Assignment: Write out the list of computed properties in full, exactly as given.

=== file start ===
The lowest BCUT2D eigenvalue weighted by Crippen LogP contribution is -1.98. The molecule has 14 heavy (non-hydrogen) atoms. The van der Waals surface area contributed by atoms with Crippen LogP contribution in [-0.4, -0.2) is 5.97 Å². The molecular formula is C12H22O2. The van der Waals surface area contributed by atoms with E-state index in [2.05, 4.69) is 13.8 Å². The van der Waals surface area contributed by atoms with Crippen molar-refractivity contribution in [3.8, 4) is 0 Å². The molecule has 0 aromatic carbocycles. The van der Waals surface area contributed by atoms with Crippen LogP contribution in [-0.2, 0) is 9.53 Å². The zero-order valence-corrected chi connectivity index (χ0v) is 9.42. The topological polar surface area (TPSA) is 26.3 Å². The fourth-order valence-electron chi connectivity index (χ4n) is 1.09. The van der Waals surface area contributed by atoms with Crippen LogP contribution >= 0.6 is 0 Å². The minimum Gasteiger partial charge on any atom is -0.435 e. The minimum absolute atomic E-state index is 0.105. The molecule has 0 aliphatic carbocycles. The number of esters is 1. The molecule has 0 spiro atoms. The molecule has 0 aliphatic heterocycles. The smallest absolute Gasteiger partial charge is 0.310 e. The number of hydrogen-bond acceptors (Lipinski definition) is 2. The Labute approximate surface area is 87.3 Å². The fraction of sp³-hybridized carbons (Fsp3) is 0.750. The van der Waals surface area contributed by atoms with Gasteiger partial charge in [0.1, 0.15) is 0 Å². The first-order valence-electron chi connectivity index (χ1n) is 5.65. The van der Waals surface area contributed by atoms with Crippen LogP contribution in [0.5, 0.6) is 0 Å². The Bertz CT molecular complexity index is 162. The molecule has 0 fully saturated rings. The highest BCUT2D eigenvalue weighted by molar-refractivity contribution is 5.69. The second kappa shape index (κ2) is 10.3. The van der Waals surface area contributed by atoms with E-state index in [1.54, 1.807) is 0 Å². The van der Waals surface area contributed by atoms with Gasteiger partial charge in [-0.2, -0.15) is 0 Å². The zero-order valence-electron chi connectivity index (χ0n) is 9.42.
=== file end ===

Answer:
The lowest BCUT2D eigenvalue weighted by Crippen LogP contribution is -1.98. The molecule has 14 heavy (non-hydrogen) atoms. The van der Waals surface area contributed by atoms with Crippen LogP contribution in [-0.4, -0.2) is 5.97 Å². The molecular formula is C12H22O2. The van der Waals surface area contributed by atoms with E-state index in [2.05, 4.69) is 13.8 Å². The van der Waals surface area contributed by atoms with Crippen molar-refractivity contribution in [3.8, 4) is 0 Å². The molecule has 0 aromatic carbocycles. The van der Waals surface area contributed by atoms with Crippen LogP contribution in [-0.2, 0) is 9.53 Å². The zero-order valence-corrected chi connectivity index (χ0v) is 9.42. The topological polar surface area (TPSA) is 26.3 Å². The fourth-order valence-electron chi connectivity index (χ4n) is 1.09. The van der Waals surface area contributed by atoms with Crippen LogP contribution >= 0.6 is 0 Å². The minimum Gasteiger partial charge on any atom is -0.435 e. The minimum absolute atomic E-state index is 0.105. The molecule has 0 aliphatic carbocycles. The number of esters is 1. The molecule has 0 spiro atoms. The molecule has 0 aliphatic heterocycles. The smallest absolute Gasteiger partial charge is 0.310 e. The number of hydrogen-bond acceptors (Lipinski definition) is 2. The Labute approximate surface area is 87.3 Å². The fraction of sp³-hybridized carbons (Fsp3) is 0.750. The van der Waals surface area contributed by atoms with Gasteiger partial charge in [0.1, 0.15) is 0 Å². The first-order valence-electron chi connectivity index (χ1n) is 5.65. The van der Waals surface area contributed by atoms with Crippen LogP contribution in [0.5, 0.6) is 0 Å². The Bertz CT molecular complexity index is 162. The molecule has 0 fully saturated rings. The highest BCUT2D eigenvalue weighted by molar-refractivity contribution is 5.69. The second kappa shape index (κ2) is 10.3. The van der Waals surface area contributed by atoms with E-state index in [1.54, 1.807) is 0 Å². The van der Waals surface area contributed by atoms with Gasteiger partial charge in [-0.2, -0.15) is 0 Å². The zero-order valence-electron chi connectivity index (χ0n) is 9.42.